But I am continuing to review the literature, and I may start at some point. If I do start, I might be inclined to use dutasteride instead of finasteride.

Dutasteride would be my choice if I had not had such good results with finasteride. A few men have genes that prevent benefit with the drug, but tests can reveal that (it should reduce DHT sharply), and those men can switch to finasteride.

Regards,
Take care,

Jim

 
Old 11-18-2009, 09:20 AM   #8
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Re: ejaculation or DRE before psa blood draw

The (second) doctor I consulted at JHU - the one who recommended against taking finasteride for chemoprevention - was Ballentine Carter. He may or may not be "right" with his recommendation, but I am convinced that his view is not the result of lack of knowledge or a failure to focus carefully on the issue. He was, among other things, a member of the panel that authored the American Society of Clinical Oncology/American Urological Association 2008 Clinical Practice Guideline entitled "Use of 5a-Reductase Inhibitors for Prostate Cancer Chemoprevention" and is certainly very familiar with the REDUCE study results, and the predecessor study. So I do believe that he has given substantial thought to the issue, and is knowledgeable. That does not mean, of course, that he is right -- he may not be, and I ultimately may start taking this drug -- but his view cannot be easily dismissed.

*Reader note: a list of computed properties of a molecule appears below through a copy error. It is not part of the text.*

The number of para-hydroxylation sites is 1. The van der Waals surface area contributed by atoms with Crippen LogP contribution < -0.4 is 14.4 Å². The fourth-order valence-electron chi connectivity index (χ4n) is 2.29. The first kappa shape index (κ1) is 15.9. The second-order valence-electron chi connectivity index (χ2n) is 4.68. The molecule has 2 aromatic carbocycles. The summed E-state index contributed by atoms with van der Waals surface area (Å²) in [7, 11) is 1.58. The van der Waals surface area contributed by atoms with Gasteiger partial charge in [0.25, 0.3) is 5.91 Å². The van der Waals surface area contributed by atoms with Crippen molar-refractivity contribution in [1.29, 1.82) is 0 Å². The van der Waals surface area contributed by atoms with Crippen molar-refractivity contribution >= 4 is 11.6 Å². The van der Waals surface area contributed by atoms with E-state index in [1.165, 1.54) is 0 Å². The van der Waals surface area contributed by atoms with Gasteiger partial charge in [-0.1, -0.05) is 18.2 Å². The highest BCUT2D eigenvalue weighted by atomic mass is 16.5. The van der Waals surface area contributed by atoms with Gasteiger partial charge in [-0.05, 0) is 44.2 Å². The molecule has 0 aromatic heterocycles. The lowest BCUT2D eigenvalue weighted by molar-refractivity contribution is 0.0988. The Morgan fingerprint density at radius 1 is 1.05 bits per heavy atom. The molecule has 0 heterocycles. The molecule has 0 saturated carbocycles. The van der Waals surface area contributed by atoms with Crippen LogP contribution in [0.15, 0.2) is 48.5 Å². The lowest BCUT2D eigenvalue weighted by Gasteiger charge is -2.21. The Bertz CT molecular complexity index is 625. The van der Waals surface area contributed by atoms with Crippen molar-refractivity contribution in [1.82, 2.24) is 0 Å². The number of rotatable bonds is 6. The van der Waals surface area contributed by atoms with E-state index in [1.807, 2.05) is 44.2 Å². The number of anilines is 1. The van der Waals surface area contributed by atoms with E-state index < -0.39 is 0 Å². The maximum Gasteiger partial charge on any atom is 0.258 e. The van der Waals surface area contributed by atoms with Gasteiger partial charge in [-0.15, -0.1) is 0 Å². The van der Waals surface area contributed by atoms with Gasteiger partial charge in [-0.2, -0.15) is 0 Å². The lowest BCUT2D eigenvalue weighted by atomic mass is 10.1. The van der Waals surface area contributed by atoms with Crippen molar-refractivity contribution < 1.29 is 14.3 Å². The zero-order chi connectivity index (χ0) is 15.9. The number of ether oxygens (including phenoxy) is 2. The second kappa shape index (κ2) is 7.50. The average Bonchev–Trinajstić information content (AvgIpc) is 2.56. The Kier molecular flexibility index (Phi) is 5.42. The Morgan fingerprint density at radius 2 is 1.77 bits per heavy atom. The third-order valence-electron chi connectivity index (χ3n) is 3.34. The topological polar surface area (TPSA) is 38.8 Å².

Yes, I have considered seeking further advice on this question from a medical oncologist. I may ask Dr. Charles Meyers for his advice.

Regarding diet, I have made these changes: I eat nearly no red meat, not much dairy (I love cheese and it has been hard to give up), relatively high fiber diet, salad for lunch 5 days a week, 1000 i.u. per day of Vitamin D3, 8 oz per day of pomegranate juice, a good amount of fruits and vegeitables, broccoli sprouts a few days a week, at least two servings a week of cooked tomatos, and a glass of red wine every day. Oh, on occassion I eat something that is not so great for me -- I am not perfect and will never get to 100%. But the changes I have made are pretty significant and I am doing 95% a good job with it. I do not get enough exercise. I have a very demanding job, which makes that one tough.

My father refused to make these sorts of lifestyle changes, even when his p ca became advanced. His view was "I have lived a really good life, and enjoyed it, and I am going to keep doing and eating whatever I want, and the consequences will be what they will be." Even when he was on oxygen 24 hours a day, and painkillers, with liver and lung mets, he was going out for dinner and ordering liver and onions. I respect his (and anyone's) right to take this approach -- or any approach they want -- but the outcome was not pretty.

 
Old 11-18-2009, 03:02 PM   #9
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Re: ejaculation or DRE before psa blood draw

Quote:
Originally Posted by medved View Post